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Viewpoint: Supporting victim advocates

Sarah Yacoub

Domestic abuse and sexual assault cases are particularly hard on the survivors. While that may seem like a statement of the obvious, our justice system doesn't always respond in a way that suggests that we get it.

As named victims in criminal cases, survivors embark upon the painful path of repeatedly reliving the trauma of the incident in furtherance of the chance at justice and the promise and or hope that justice will provide a sense of safety and, ultimately, closure. Again, our justice system doesn't always respond in a way that suggests that we get it.

In a 2015 article entitled, "Accused Batterers Get Free Attorneys. Domestic Violence Victims Don't. That Needs to Change," senior attorney Denise Grab explained that while abusers are given no or low-cost representation in their criminal cases, the system is not structured in a way to provide the same level of support to the survivor.

Sometimes survivors choose to have an attorney represent them as the named victim in the criminal cases. That attorney serves as a liaison between the survivor and the District Attorney's Office, the survivor and the court. In Wisconsin, as with most states, victims of crime have rights.

Chapter 950 of Wisconsin Statutes lays out the rights afforded to victims (and witnesses) of crime. An attorney helps some of the stress of the load of keeping up with and asserting those rights off of the shoulders of named victims. One example of how this might come into play is the following: defense attorney asks to modify bond such that the defendant gets released at a court date without providing notice to the court or to the district attorney. Whether it's youth, inexperience or just the effects of being busy and human, the district attorney and or the court may not realize the victim's right to be notified of hearings, including bond modification hearings. An attorney representing the named victim can assert those rights on behalf of the victim such that she or he need not have to shoulder that burden.

Not sure whether it's a spillover of our neighbor's Minnesota nice or a shared culture where we want to give everyone the benefit of the doubt and not think or talk about nefariousness in our community, but there's a dark reality to these cases. The reality is that if victims are no longer cooperative or willing to come to court, the case essentially goes away. While there are scenarios by which justice is done and this reality is not a bad thing, the darkness comes from the fact that too often defense attorneys and or their clients spend their time while the case is pending trying to dissuade and wear down the named victim as litigation strategy to beat the case. The dark reality is that too often defense attorneys will push their case out as far as possible, knowing that statistically the delay will benefit their client. Witness bullying and dissuasion is often hard to prove but you know it's happening because the named-victim experiences months of intimidation and pressure from various sources to not cooperate. So, to recap, you have a survivor who is trying to cope with and work through the pain, injuries and trauma of the crimes committed; he or she waiting months if not a year for resolution on the case; and that survivor has to shoulder the social pressure that stems from persons trying to make the case go away while the case is pending. It's a lot.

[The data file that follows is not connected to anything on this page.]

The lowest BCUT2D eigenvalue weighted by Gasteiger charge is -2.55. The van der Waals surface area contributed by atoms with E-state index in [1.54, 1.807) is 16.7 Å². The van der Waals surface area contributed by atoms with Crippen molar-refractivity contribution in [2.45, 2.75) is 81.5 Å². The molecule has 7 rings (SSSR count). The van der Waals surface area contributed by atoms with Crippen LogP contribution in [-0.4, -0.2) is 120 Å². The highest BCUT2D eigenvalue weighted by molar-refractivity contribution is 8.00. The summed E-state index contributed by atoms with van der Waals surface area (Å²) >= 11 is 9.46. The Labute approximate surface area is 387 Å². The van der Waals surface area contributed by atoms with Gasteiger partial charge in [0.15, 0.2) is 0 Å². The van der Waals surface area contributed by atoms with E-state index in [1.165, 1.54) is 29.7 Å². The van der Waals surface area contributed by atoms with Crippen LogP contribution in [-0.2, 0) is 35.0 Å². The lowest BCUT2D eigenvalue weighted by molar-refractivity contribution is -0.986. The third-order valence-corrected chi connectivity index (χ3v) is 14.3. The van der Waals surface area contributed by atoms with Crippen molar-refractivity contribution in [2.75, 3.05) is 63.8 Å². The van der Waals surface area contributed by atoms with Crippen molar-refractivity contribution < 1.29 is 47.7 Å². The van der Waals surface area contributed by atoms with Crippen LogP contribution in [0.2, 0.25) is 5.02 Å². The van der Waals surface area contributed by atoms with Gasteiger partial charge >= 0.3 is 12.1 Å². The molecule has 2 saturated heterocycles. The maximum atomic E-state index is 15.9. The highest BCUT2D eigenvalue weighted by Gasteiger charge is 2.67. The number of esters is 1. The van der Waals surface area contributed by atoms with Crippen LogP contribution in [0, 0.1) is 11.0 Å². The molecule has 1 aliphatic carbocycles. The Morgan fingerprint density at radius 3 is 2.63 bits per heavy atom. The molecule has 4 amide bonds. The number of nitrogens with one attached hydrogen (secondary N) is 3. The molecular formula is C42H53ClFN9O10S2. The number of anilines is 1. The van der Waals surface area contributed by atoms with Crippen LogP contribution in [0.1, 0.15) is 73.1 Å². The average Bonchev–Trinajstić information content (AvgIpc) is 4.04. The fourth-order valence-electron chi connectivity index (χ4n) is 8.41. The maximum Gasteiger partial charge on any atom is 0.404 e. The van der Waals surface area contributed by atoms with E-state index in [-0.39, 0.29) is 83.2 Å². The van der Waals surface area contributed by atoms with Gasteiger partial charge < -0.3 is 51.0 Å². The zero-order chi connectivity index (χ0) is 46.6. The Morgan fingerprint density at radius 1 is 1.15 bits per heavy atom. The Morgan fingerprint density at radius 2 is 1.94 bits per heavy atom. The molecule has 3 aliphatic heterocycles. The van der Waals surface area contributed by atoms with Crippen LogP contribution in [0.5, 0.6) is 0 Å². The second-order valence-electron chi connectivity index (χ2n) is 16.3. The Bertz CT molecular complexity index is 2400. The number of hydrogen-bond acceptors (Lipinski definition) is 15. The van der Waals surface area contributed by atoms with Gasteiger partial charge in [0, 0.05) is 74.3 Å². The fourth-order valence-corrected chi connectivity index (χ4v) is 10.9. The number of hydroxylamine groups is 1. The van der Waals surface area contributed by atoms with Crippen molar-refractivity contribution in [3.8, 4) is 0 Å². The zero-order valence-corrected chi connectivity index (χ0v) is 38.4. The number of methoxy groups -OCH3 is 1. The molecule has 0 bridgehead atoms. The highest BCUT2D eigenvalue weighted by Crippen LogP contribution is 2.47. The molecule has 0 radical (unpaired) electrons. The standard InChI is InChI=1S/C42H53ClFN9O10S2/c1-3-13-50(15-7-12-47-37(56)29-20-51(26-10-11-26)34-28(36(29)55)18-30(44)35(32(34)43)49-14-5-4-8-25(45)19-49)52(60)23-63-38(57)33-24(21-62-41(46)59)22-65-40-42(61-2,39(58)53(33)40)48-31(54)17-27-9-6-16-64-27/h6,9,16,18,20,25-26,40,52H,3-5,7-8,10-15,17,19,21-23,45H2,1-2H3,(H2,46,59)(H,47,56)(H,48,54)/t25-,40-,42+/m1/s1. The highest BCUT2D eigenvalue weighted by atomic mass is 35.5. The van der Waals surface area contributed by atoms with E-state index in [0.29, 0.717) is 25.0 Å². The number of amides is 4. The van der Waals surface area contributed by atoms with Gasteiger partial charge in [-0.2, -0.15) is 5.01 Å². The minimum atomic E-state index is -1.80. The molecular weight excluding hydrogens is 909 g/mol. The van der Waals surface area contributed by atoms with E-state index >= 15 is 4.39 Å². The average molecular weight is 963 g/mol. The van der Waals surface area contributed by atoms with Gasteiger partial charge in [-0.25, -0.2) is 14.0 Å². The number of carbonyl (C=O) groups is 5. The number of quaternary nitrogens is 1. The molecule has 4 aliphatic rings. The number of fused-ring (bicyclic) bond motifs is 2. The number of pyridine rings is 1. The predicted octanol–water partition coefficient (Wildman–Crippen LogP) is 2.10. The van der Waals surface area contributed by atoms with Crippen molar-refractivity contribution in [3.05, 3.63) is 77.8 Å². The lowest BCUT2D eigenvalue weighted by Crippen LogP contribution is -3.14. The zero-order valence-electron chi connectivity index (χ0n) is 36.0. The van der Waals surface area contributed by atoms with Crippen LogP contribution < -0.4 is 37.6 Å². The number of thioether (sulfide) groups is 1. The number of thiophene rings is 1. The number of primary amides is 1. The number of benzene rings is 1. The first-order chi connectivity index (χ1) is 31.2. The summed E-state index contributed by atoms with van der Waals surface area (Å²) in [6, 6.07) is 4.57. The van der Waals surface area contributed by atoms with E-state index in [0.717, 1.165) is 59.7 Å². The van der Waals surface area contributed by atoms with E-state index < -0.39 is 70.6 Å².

A victim advocate, an attorney, provides the named victim the support to know that he or she is not alone, which sometimes is the difference between the success or failure of the defendant's attempt to bully survivors into silence.

While some bench officers are receptive and supportive of attorneys representing the interests of named-victims, unfortunately, others are not. As members of the community you can make a difference by paying attention and speaking up. Local papers cover court events. You can follow cases on Wisconsin Circuit Court Access (Google "CCAP"). Go to sentencings. Show local judges that we care about these cases and that the community is watching. Write letters to the editor when it seems like abusers are getting slapped on the hand when they should be going to prison. Hold elected officials accountable.